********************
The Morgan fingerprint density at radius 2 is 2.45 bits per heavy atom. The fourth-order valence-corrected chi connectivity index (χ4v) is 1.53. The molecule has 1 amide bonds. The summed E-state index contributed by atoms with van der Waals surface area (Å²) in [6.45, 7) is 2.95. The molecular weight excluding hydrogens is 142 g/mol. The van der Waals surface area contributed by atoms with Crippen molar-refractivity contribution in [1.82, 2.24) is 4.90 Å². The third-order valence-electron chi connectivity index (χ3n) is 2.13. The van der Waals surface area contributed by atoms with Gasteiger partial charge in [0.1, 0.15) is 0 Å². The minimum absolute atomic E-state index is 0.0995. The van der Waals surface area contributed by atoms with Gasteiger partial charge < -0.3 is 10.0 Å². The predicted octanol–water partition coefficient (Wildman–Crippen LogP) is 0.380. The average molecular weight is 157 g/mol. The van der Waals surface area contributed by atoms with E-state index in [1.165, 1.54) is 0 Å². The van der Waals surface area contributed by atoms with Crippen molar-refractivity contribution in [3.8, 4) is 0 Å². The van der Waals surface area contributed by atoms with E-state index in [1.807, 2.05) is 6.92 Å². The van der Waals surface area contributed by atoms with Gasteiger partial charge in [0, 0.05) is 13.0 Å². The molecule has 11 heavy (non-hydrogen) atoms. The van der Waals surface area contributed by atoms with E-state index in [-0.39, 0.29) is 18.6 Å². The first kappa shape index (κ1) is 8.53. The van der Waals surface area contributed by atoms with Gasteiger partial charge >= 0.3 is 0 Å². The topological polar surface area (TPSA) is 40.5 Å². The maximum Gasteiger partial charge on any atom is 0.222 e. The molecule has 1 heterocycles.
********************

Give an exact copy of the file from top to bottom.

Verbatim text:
The Morgan fingerprint density at radius 2 is 2.45 bits per heavy atom. The fourth-order valence-corrected chi connectivity index (χ4v) is 1.53. The molecule has 1 amide bonds. The summed E-state index contributed by atoms with van der Waals surface area (Å²) in [6.45, 7) is 2.95. The molecular weight excluding hydrogens is 142 g/mol. The van der Waals surface area contributed by atoms with Crippen molar-refractivity contribution in [1.82, 2.24) is 4.90 Å². The third-order valence-electron chi connectivity index (χ3n) is 2.13. The van der Waals surface area contributed by atoms with Gasteiger partial charge in [0.1, 0.15) is 0 Å². The minimum absolute atomic E-state index is 0.0995. The van der Waals surface area contributed by atoms with Gasteiger partial charge < -0.3 is 10.0 Å². The predicted octanol–water partition coefficient (Wildman–Crippen LogP) is 0.380. The average molecular weight is 157 g/mol. The van der Waals surface area contributed by atoms with E-state index in [1.165, 1.54) is 0 Å². The van der Waals surface area contributed by atoms with Crippen molar-refractivity contribution in [3.8, 4) is 0 Å². The van der Waals surface area contributed by atoms with E-state index in [1.807, 2.05) is 6.92 Å². The van der Waals surface area contributed by atoms with Gasteiger partial charge in [0, 0.05) is 13.0 Å². The molecule has 11 heavy (non-hydrogen) atoms. The van der Waals surface area contributed by atoms with E-state index in [-0.39, 0.29) is 18.6 Å². The first kappa shape index (κ1) is 8.53. The van der Waals surface area contributed by atoms with Gasteiger partial charge >= 0.3 is 0 Å². The topological polar surface area (TPSA) is 40.5 Å². The maximum Gasteiger partial charge on any atom is 0.222 e. The molecule has 1 heterocycles.